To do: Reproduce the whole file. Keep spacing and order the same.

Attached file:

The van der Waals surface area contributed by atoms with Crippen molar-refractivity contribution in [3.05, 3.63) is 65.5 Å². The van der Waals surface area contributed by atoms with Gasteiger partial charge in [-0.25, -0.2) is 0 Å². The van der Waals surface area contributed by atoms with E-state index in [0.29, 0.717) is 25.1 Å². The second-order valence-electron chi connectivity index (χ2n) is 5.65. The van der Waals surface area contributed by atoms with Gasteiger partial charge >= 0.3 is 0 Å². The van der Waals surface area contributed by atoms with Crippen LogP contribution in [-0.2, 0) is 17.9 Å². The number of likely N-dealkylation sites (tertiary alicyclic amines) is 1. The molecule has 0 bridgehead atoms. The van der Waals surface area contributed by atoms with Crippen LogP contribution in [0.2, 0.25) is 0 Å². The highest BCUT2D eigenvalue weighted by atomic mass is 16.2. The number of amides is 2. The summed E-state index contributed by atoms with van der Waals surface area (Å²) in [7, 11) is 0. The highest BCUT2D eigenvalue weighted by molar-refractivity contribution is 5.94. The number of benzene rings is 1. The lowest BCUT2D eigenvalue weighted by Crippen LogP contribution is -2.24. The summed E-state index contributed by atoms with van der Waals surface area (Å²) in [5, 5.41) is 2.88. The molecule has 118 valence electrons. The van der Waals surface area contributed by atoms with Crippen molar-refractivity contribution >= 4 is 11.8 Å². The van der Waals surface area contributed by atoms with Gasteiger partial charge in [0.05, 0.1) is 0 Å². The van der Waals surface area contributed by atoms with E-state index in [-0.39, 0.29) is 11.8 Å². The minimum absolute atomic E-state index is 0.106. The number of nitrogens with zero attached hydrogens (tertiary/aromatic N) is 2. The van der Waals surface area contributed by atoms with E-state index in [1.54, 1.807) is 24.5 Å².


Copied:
The van der Waals surface area contributed by atoms with Crippen molar-refractivity contribution in [3.05, 3.63) is 65.5 Å². The van der Waals surface area contributed by atoms with Gasteiger partial charge in [-0.25, -0.2) is 0 Å². The van der Waals surface area contributed by atoms with E-state index in [0.29, 0.717) is 25.1 Å². The second-order valence-electron chi connectivity index (χ2n) is 5.65. The van der Waals surface area contributed by atoms with Gasteiger partial charge >= 0.3 is 0 Å². The van der Waals surface area contributed by atoms with Crippen LogP contribution in [-0.2, 0) is 17.9 Å². The number of likely N-dealkylation sites (tertiary alicyclic amines) is 1. The molecule has 0 bridgehead atoms. The van der Waals surface area contributed by atoms with Crippen LogP contribution in [0.2, 0.25) is 0 Å². The highest BCUT2D eigenvalue weighted by atomic mass is 16.2. The number of amides is 2. The summed E-state index contributed by atoms with van der Waals surface area (Å²) in [7, 11) is 0. The highest BCUT2D eigenvalue weighted by molar-refractivity contribution is 5.94. The number of benzene rings is 1. The lowest BCUT2D eigenvalue weighted by Crippen LogP contribution is -2.24. The summed E-state index contributed by atoms with van der Waals surface area (Å²) in [5, 5.41) is 2.88. The molecule has 118 valence electrons. The van der Waals surface area contributed by atoms with Crippen molar-refractivity contribution >= 4 is 11.8 Å². The van der Waals surface area contributed by atoms with Gasteiger partial charge in [0.05, 0.1) is 0 Å². The van der Waals surface area contributed by atoms with E-state index in [-0.39, 0.29) is 11.8 Å². The minimum absolute atomic E-state index is 0.106. The number of nitrogens with zero attached hydrogens (tertiary/aromatic N) is 2. The van der Waals surface area contributed by atoms with E-state index in [1.54, 1.807) is 24.5 Å².